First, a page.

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Tuesday, February 10, 2015

What's in a word?

It's been some time since I complained about the word "entity," but the new $150-in-5 Rule gives some importance to the confusion, so I'll renew my gripe, and my call for a new ID numbering scheme.

Since it's been something like 3 years since I whined about this, I'll recap: the term "entity" is way too vague in this program.  Sometimes it means "organization," sometimes "school," sometimes "campus," sometimes "bookmobile," sometimes "location."  USAC tries to clarify things by creating "billed entities" (organizations) and "entities" (locations), but then it violates its own convention by telling us to put an "entity" (location) in Block 1, when that is clearly where only a "billed entity" (organization) should go.

This was all just a cute muddle until 2004, when the FCC's Fifth Report & Order changed the rules to "require all entities that participate in the schools and libraries universal service support mechanism to obtain an FCC Registration Number."  USAC interpreted that to mean that each location ("entity") needed an FCCRN.  The problem is that each FCCRN is tied to a FEIN (corporations get FEINs instead of the Social Security Number given to "natural persons" (I love that phrase)).  Locations don't get FEINs; organizations (corporations and the like) get FEINs.  So USAC told school districts to create an FCCRN for each school.  Since the district has only one FEIN, districts were actually just creating duplicate FCCRNs.  After thousands (tens of thousands?) of duplicate FCCRNs had been issued, the FCC noticed and clarified that when they said "entity," they meant "entity," not "entity."

Now comes the E-Rate Modernization Order, and removes one quirk of the "entity" issue, while making the definition of "entity" mean serious money.

The quirk it removes?  Well, when you're calculating discount for each location and a weighted average for the district, you can combine or split locations to change the district discount.  In many districts, the Junior High and High School are on one campus, but often have separate addresses, individual NSLP counts, and are considered by the state to be two schools.  Is that one "entity"?  Who knows?  What about a district that runs three academies out of one building?  If combining the entities will nudge the aggregate NSLP percentage over a threshold (a junior high with 80% of kids on NSLP combines with a high school with 73% NSLP, and the combined NSLP is 75%: 90% entity!).  But if the aggregate percentage in the above scenario was 74% (which would give you an 80% discount), obviously you want split them to get a discount of 84% or whatever the weighted average gives you.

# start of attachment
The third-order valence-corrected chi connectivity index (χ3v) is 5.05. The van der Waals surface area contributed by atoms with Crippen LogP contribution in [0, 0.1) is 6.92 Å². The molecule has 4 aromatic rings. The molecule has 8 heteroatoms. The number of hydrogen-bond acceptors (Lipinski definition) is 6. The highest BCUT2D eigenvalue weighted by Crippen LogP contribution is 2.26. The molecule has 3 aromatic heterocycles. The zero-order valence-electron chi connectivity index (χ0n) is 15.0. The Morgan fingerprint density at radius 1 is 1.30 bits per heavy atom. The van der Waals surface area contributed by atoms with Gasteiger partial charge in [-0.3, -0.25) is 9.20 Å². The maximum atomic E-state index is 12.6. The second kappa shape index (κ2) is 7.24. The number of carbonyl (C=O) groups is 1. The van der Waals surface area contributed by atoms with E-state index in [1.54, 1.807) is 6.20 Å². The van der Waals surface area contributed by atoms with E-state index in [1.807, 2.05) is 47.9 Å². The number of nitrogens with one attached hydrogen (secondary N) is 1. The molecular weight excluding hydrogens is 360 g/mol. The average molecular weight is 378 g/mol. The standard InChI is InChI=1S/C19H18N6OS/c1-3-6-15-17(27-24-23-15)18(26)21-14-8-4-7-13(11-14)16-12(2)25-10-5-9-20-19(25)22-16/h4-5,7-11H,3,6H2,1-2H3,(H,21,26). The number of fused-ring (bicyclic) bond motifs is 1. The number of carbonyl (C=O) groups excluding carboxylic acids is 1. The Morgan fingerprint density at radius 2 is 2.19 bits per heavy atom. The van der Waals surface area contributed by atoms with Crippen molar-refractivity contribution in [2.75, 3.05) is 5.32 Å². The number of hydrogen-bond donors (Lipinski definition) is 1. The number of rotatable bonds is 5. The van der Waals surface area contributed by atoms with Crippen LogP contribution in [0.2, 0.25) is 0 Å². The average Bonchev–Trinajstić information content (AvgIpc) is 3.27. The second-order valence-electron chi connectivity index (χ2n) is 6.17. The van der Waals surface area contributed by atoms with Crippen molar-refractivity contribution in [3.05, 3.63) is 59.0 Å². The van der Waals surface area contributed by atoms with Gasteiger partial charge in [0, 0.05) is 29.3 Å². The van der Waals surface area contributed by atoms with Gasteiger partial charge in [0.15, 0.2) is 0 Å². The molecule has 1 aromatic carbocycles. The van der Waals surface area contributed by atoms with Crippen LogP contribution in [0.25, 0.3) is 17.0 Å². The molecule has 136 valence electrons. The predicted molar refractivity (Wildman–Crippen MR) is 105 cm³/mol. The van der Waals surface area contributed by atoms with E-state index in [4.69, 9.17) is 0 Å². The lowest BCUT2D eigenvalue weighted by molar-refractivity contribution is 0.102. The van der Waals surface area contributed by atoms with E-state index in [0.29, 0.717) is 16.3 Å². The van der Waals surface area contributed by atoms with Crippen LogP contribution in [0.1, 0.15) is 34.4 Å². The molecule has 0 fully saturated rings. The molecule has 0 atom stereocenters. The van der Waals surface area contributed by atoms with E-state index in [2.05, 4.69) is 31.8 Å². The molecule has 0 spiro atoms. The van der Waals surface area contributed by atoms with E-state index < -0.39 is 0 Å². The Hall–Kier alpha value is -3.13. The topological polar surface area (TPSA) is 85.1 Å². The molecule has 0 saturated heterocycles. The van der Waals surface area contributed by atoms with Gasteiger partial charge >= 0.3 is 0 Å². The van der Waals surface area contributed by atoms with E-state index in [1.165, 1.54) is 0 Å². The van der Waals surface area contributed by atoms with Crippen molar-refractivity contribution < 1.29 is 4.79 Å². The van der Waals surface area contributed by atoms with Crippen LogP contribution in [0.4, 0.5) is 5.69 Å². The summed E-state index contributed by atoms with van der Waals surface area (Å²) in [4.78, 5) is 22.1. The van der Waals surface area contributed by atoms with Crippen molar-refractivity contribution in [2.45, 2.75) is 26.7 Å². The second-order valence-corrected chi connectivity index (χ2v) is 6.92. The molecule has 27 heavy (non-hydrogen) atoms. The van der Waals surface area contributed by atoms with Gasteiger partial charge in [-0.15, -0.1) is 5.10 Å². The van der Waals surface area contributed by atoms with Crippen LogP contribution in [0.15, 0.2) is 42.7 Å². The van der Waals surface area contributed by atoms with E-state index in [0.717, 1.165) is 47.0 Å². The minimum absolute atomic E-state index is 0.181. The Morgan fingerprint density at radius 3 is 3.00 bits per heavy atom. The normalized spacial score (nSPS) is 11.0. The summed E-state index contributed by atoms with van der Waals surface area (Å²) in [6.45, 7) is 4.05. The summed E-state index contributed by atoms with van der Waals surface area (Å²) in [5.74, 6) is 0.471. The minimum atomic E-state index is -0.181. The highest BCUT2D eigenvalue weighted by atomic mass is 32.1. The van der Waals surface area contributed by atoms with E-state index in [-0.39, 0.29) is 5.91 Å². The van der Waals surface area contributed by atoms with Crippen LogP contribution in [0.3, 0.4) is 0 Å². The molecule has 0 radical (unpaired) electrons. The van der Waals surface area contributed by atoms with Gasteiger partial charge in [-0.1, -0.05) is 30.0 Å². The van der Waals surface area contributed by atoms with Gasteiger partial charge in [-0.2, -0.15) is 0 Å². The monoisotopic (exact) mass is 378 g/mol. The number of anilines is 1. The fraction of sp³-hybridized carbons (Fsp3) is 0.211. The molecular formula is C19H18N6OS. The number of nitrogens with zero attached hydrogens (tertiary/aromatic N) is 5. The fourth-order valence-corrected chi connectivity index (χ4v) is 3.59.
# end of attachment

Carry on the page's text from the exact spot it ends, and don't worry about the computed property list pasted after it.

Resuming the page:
The EMO did away with that by building district-wide discount calculations.  The definition of "entity" no longer matters for determining discounts.  (OK, it still does for consortia, but I hate consortia, so I'm ignoring them.)

But then the FCC perversely made the $150-in-5 budgets building-specific.  Aside from being a nightmare to keep track of (the need to track this budget for each location (and then contribute some of the budget to a piece of equipment at another location if that equipment will serve the location in question) has really increased the demand for my services as applicants finally throw up their hands), the budget now makes it important what an "entity" is.

Here's a real-world example.  A high school with 1500 students sits across the parking lot from a pre-school with 200 children.  If they're two separate entities, then the high school gets $225,000 and the pre-school gets $30,000.  But that pre-school doesn't need any new network gear, since no one is letting 4-year-olds roam the Internet, and pre-K teachers are interacting with children, not smartboards.  A couple of hand-me-down 802.11g APs is enough for the teacher's iPads.  So if they are separate entities, that $30,000 goes largely unused.  The high school, meanwhile, needs a wired network and two wireless networks (one for school devices, one for BYOD), and those kids are going to want 802.11ac speeds, so $225,000 is nowhere near enough.

The district will be tempted to make "entity" mean "campus" instead of "building," so they can have an extra $30,000 to spend on the high school.

If you're going to hand out money on a per-entity basis, shouldn't you say what an "entity" is?

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